Got Me An Asphalt Track Date…
by Dave Mitchell
I like sports. It’s not always the hippest admission in some circles, but I do like sports. But I know few people, while they may scorn baseball or football, whose eyes don’t light up at the mention of that finest of motorsports, Figure Eight School Bus Racing.
Orlando Speedworld is a quarter-mile asphalt oval which lies by where Highways 50 and 520 merge near Bithlo. Almost every Friday night, Speedworld hosts a variety of stock car events under the banner of the FASCAR organization. Classes run from slick Late Models and Modifieds to entry level Bombers and Runabouts (imagine 25-35 beat-up Pintos and Gremlins running side-by-side around a high school football field!) There’s the occasional visit by winged sprint cars, and “run-what-you-brung” events.
But every couple of months or so, Speedworld lets its freak flag fly with some sort of gadget race. For instance, this past spring Speedworld ran a “Boat and Trailer” race. A half a dozen or so junker boats were strapped to equally squalid trailers and hooked up to a field of bomber-class stock cars. The green flag dropped and the havoc began. Trailer wheels went flying amid a shower of sparks. Boats slammed into the walls and each other, blanketing the track and the stands with a cloud of white particles of mystery boat debris. One trailer had a mannequin fisherman angling from the back; by midrace he had been decapitated and hung limply to one side, his pole rattling the catchfence.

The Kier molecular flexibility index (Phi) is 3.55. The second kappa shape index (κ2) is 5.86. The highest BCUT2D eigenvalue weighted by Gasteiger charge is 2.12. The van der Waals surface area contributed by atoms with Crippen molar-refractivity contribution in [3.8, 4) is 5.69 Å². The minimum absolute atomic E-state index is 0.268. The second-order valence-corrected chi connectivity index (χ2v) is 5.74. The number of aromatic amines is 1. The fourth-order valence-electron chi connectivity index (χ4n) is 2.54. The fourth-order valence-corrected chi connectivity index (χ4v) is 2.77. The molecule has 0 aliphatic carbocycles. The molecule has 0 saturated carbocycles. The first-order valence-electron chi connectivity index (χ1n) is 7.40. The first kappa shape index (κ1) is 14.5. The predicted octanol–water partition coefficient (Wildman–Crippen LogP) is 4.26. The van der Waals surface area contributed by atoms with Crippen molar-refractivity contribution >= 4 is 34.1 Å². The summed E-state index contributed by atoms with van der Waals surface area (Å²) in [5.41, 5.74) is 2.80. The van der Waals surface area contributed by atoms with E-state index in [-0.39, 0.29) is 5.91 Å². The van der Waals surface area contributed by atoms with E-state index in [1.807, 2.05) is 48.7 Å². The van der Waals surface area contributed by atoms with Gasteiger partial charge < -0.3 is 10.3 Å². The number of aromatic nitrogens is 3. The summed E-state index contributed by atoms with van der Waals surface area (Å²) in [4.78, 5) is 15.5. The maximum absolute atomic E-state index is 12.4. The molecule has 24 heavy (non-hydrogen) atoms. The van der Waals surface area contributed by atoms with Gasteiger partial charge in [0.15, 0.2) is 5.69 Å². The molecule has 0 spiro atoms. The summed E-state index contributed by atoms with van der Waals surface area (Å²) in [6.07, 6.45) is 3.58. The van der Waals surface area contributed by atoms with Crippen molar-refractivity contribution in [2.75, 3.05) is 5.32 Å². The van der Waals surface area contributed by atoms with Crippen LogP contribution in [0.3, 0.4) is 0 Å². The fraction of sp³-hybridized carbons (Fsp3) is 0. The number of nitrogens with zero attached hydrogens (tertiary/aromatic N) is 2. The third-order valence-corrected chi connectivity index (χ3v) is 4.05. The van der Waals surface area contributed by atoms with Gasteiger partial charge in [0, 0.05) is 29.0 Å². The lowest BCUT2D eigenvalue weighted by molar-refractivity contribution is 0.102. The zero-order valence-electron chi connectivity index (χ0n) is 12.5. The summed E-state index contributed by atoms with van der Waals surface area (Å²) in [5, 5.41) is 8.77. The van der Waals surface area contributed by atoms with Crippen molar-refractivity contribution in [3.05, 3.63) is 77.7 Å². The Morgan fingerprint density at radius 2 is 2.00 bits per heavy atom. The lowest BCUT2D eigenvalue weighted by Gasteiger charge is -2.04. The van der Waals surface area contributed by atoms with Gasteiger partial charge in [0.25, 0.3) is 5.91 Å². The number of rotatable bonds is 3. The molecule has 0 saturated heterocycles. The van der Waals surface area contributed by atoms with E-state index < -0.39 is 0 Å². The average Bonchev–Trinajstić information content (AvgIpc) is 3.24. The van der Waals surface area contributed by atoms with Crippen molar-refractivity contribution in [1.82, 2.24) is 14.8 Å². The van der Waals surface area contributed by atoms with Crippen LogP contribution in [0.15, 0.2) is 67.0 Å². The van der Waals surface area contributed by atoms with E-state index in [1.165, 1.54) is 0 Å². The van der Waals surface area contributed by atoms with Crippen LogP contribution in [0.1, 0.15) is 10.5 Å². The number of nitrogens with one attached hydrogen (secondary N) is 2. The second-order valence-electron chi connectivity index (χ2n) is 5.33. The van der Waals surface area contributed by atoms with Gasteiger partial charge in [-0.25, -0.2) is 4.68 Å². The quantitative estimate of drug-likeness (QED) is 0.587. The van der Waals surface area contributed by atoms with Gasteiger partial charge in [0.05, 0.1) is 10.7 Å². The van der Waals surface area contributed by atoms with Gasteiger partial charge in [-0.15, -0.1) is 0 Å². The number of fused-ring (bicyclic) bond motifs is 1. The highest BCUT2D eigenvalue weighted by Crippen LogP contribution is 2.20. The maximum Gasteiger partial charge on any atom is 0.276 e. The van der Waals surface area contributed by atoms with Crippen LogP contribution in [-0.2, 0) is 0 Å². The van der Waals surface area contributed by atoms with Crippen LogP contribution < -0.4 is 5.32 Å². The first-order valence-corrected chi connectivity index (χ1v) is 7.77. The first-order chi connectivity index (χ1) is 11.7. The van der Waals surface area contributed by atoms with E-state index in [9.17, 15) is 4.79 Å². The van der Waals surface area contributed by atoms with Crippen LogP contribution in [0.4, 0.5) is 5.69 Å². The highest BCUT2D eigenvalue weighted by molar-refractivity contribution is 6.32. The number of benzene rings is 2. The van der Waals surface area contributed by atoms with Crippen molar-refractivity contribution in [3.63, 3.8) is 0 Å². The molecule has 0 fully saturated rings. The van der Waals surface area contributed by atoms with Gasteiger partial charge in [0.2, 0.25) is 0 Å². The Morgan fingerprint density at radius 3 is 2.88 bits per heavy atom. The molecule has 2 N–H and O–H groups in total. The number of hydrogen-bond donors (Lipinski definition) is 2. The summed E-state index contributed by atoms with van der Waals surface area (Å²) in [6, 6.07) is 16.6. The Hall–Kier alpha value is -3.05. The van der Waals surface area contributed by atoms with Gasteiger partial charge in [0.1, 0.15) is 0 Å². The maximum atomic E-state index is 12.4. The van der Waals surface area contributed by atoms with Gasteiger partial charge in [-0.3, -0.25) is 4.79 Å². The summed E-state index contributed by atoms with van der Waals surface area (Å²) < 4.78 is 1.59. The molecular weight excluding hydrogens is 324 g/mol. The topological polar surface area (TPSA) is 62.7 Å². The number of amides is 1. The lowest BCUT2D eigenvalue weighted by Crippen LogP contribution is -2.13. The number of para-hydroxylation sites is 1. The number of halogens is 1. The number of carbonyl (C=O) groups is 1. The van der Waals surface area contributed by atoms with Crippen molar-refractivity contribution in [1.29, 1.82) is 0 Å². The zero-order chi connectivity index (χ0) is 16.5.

The Figure Eight School Bus Races are something like a phenomenon. It began a few years ago with a couple of clunker buses, but has evolved into races featuring as many as a dozen buses. Many are hastily spray-painted (a lot of #69s), but more than a few are as nattily decorated as any Limited Late Model. There’s always Jeff Gordon and Dale Earnhardt lookalikes, and the bus with screaming cartoon children in the windows is always a crowd pleaser.
Like any other race at the track, the rules are simple: X number of laps, first across the finish line wins. But remember, these are figure eight races. Imagine a dozen rattletrap school buses, careening along a narrow track towards a crossover filled with more smoking and sliding buses. I’ve never seen any buses collide head-on in the crossover, but I’ve seen a few pile-ups as a lead bus brakes to avoid the crossover and is rear-ended by the bus behind. More likely to be seen are rollovers as the precariously-balanced heaps try to negotiate the turns, and spectacular engine failures.
Tickets to the last such event I attended ran $15, which may seem steep, but for almost five hours of racing action is much less than an equal time spent, say, at a movie. Plus, you can’t get a can of Bud and a sack of boiled peanuts at the Stripmall Movieplex. Speedworld has a sister track in New Smyrna; while I can’t say for sure if they host any similar goofball events (though a pal of mine attended a motorcycle demolition derby there), you may wish to visit it to sample the locally-raised Ostrich on a Stick.
For updated event schedules, call (407) 568-1367.